Third, and finally, cool people don’t try to be cool people. They try to be themselves. Good design shops don’t try to imitate or emulate other design shops. They’re opinionated and they try to be themselves. Clue #2: If you’re trying to be Apple, give it up. It’s a sure sign that you don’t have what it takes.

One should want to learn from Apple. But no company should be striving to learn how to be like Apple. That’s a recipe for disaster.

The Google Nexus Q

The Nexus Q was given away at no cost to attendees of Google I/O 2012, but the product’s launch was postponed after user feedback indicated that the device had too few features for its price. Google eventually shelved the product and gave the Nexus Q away at no cost to customers who had preordered it. ~ Wikipedia

I remember when the Nexus Q was introduced — with great fanfare — at Google I/O 2012. Critics weren’t so much critical of it as stunned by it. It had really cool technology, but what it did was so limited and the way it did what it did was so weird that it was hard to see a market for the device. It was a complete head-scratcher. I don’t remember anyone thinking it was a good idea, although the criticism seemed muted because no one could quite figure it out.

In gift giving terms, the Google Nexus Q reminded me of something someone would buy for another if they had way too much money, and way too much time, and way too little common sense and no feedback at all. I can only guess that the Nexus Q was some higher-up’s pet project, and that there was no one at Google who was powerful enough — or brave enough — to say “no” and pull the plug.

There is no doubt that the Google Nexus Q was innovative, but it wasn’t Design. Design looks to meet the unanticipated needs of the customer. The Google Nexus Q was all about the cool technology.

The Amazon Fire Phone

The disaster that is the Amazon Fire Phone is still unfolding. There are reports that Amazon ordered a million of these dogs and have only been able to pawn 35,000 of them off on their unsuspecting customers.

According to a recent CIRP survey of 500 Amazon Prime customers, literally none of them owned a Fire Phone. ~ Charles Arthur (@charlesarthur) 10/23/14

Jeff Bezos is one of the smartest men on the planet, but this appears to be an example of unbridled hubris. Amazon thought they could substitute a gimmick in lieu of substantive features. If you want to see how truly gimmicky these devices are, take a gander at the following short Amazon pre-release promotional video.

I’ve included a longer promotional video showing more supposed features (which are really still more gimmicks), here.

In gift giving terms, this is an example of the gift giver thinking that some cool gimmick made the gift fabulous, when, if fact, all it did was make the gift gimmicky. It’s an especially sad gift because other than the gimmick, the gift had few other redeeming virtues to speak of.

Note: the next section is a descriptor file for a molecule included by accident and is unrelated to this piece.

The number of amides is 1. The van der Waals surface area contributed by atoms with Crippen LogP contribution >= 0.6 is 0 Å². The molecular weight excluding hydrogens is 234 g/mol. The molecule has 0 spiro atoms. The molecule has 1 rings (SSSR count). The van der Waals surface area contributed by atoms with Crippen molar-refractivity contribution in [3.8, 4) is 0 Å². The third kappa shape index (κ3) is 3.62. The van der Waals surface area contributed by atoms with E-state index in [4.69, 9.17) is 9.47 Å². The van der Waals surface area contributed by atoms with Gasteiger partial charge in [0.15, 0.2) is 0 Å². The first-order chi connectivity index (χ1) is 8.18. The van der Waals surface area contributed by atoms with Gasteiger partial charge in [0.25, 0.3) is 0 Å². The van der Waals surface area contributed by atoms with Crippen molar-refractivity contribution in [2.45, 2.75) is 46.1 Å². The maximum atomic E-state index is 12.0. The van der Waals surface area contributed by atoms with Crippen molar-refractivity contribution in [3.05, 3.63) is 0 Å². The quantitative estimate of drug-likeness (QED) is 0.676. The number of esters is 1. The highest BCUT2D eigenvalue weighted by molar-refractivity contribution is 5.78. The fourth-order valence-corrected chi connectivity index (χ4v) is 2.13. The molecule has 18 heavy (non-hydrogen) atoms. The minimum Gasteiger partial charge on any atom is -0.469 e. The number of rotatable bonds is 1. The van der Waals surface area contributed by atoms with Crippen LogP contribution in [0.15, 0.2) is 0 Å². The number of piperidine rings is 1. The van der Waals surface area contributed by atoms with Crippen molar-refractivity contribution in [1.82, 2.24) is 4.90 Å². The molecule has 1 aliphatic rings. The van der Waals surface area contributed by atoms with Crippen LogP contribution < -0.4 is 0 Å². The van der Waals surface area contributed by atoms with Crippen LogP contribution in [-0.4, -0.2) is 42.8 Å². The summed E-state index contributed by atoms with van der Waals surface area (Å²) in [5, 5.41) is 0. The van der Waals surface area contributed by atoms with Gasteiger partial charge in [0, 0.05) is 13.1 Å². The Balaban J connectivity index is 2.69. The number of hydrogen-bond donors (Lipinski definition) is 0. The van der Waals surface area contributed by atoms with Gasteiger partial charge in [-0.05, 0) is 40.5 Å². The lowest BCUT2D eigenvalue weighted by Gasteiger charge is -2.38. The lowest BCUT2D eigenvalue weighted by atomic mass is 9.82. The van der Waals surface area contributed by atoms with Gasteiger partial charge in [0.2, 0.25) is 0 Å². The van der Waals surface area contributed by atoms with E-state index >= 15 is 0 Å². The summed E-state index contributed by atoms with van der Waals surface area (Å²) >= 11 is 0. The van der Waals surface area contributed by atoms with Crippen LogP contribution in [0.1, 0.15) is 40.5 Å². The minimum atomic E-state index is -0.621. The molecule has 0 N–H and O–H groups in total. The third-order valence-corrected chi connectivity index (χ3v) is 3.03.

Bonus

Here’s a bonus design gaffe. What’s wrong with this picture?

Acertrackpad

Action with without vision is a nightmare. ~ Japanese proverb

A learning experience is one of those things that say, “You know that thing you just did? Don’t do that.” ~ Douglas Adams

The Focus Of Design

The common thread in all of the above Design disasters is that the Designer — the gift-giver — was thinking of something or someone other than the customer. Microsoft thought of their product. HP thought of themselves. Google thought of the technology. Amazon thought they could pull one over on their customers.

[pullquote]The most fundamental part of design is truly understanding your customers at a deeper level than they even understand themselves.[/pullquote]

It is this lack of understanding and appreciation for the very hard work and deep thinking required to surprise and delight that leads to countless companies and Steve-Jobs-wannabes crashing-and-burning, even as they declare their fealty to design. … The most fundamental part of design is truly understanding your customers at a deeper level than they even understand themselves. ~ Ben Thompson, Stratechery

When it comes to Design, technology alone is not enough. In fact, it’s not even the place where Design begins.

You’ve got to start with the customer experience and work back toward the technology, not the other way around. ~ Steve Jobs

It’s in Apple’s DNA that technology alone is not enough. We believe that it’s technology married with the humanities that yields us the results that makes our heart sing. ~ Steve Jobs

The technology isn’t the hard part. The hard part is, what’s the product? Or, who’s the customer? ~ Steve Jobs

The be all and end all in Design is understanding the unmet — and unasked for — needs of the customer.

Our DNA is as a consumer company — for that individual customer who’s voting thumbs up or thumbs down. That’s who we think about. ~ Steve Jobs

There are a lot of people innovating, and that’s not the main distinction of my career. The reason Apple resonates with people is that there’s a deep current of humanity in our innovation. ~ Steve Jobs

It’s really great when you show somebody something and you don’t have to convince them they have a problem this solves. They know they have a problem, you can show them something, they go, “oh, my God, I need this.” ~ Steve Jobs

Apple has always been, and I hope it will always be, one of the premiere bridges between mere mortals and this very difficult technology. ~ Steve Jobs

Listen to how Steve Jobs described the Macintosh, below, paying particular attention to the text that I’ve bolded:

…In 1979, when I saw an Alto [that had been developed] at Xerox PARC [Palo Alto Research Center]. It was as if, all of a sudden, the veil had been lifted from my eyes. It had the mouse and the multiple-font text on the screen, and you realized in an instant that this would appeal to exponentially more people than the Apple II. I’m talking about people who didn’t want to learn how to use a computer — they just wanted to use one. You could eliminate a whole layer of what someone had to know in order to take advantage of this tool. ~ Steve Jobs